Communication Breakdowns = Lost Revenue

Our recent survey of Leadership Report readers produced a bucket-load of content suggestions for future Reports. (Thanks to all who participated.) Several suggestions centered on using case studies to “help us get the kinds of measurable results you talk and write about.”

case study article - Communication Breakdowns = Lost RevenueToday’s issue is in response to the requests for case studies received from the content survey. But before we launch into that, here is some background for readers who are joining us for the first time.

Most organizations have huge opportunities to improve business results by making sure their people have the right information at the right time to take the right actions that increase revenues and reduce costs.

Many organizational flaws are caused by communication breakdowns in the form of mixed messages (“My leader says one thing but my incentive pay encourages me to do something else.”), slow moving information that contributes to losing a sale and inaccurate and non-existent information, both of which can retard results.  Eliminating those breakdowns can kick performance up substantially.

Now, here’s a case study about multiple communication breakdowns that hurt a company’s performance and what happened to help it earn back their lost customers’ business.


The CEO of a high-tech engineering company was frustrated because on time delivery in one of his major operations was declining. Customers were shifting their business to competitors who could meet the customers’ delivery commitments. He asked us to help.

A two-day assessment uncovered the following:

  • Leaders were saddled with 15 key performance indicators (KPIs), hardly a number that would create focus or communicate priorities.
  • Sales people were slow getting order information to the production people. All too frequently the information was inaccurate.
  • Communication among parts inventory, assembly and shipping and receiving was egregiously slow.

Based on the information gathered and shared with the leaders, we took the following steps:

  1. Met for one day with the leadership team to reduce the 15 KPIs down to four that were related to improving safety, quality, service delivery and productivity.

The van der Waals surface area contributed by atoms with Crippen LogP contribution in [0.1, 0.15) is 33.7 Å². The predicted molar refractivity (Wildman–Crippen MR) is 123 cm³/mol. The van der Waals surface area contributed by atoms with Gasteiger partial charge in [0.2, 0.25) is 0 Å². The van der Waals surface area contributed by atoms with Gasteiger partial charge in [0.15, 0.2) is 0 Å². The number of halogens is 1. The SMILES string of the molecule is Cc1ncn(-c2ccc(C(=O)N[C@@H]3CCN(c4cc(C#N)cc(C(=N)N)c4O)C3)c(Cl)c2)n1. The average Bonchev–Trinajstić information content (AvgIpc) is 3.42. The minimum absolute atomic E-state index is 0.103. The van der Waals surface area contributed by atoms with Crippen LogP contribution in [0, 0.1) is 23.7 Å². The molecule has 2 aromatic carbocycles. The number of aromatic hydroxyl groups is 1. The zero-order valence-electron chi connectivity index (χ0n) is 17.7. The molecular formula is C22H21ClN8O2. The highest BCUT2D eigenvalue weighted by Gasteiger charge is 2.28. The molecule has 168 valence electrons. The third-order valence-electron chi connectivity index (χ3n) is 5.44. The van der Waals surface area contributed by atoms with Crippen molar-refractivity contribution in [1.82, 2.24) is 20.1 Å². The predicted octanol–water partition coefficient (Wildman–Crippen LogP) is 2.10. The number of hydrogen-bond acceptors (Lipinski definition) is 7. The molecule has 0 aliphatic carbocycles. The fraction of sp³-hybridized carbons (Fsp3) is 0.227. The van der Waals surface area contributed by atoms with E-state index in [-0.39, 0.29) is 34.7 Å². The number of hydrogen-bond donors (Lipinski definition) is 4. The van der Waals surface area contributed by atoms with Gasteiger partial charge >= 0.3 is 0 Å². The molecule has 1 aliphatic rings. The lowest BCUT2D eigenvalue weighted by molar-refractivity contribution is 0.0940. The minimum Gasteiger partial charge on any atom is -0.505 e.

2. Helped an employee team representing all areas of the operation establish a disciplined and coordinated scoreboard and huddle process that focused on the four KPIs.
  3. Taught managers and supervisors how to conduct high performance huddles, manage the scoreboards, conduct root cause analysis and conduct problem solving exercises with their teams.
  4. Working with employees and the human resources department, we designed a recognition effort that celebrated teams and individuals when they hit specific performance goals.
  5. Eliminated root causes of the service delivery problem that was chasing customers away, then communicated our successes to customers who they had lost.

In less than four months, the on-time delivery increased from 70-95 percent. Quality improved 50 percent. Productivity went up 10 percent. Sales increased 30 percent as prior customers returned.

We also helped the company create a series of learning modules around this work so it could be replicated as needed in other operations in North America.

Key Takeaway:  The traditional communication approach tends to be activity-based. It focuses on formal channels such as banners, posters, newsletters, employee apps, email and town hall meetings. Our focus is results-based. It finds and eliminates the root causes of under-performance. The results are much more sustainable. Note that while traditional communication is focused first on activity, a much better approach focuses on the business goals first, then the communication barriers that drive the communication strategy which, if executed well, delivers improved business results.


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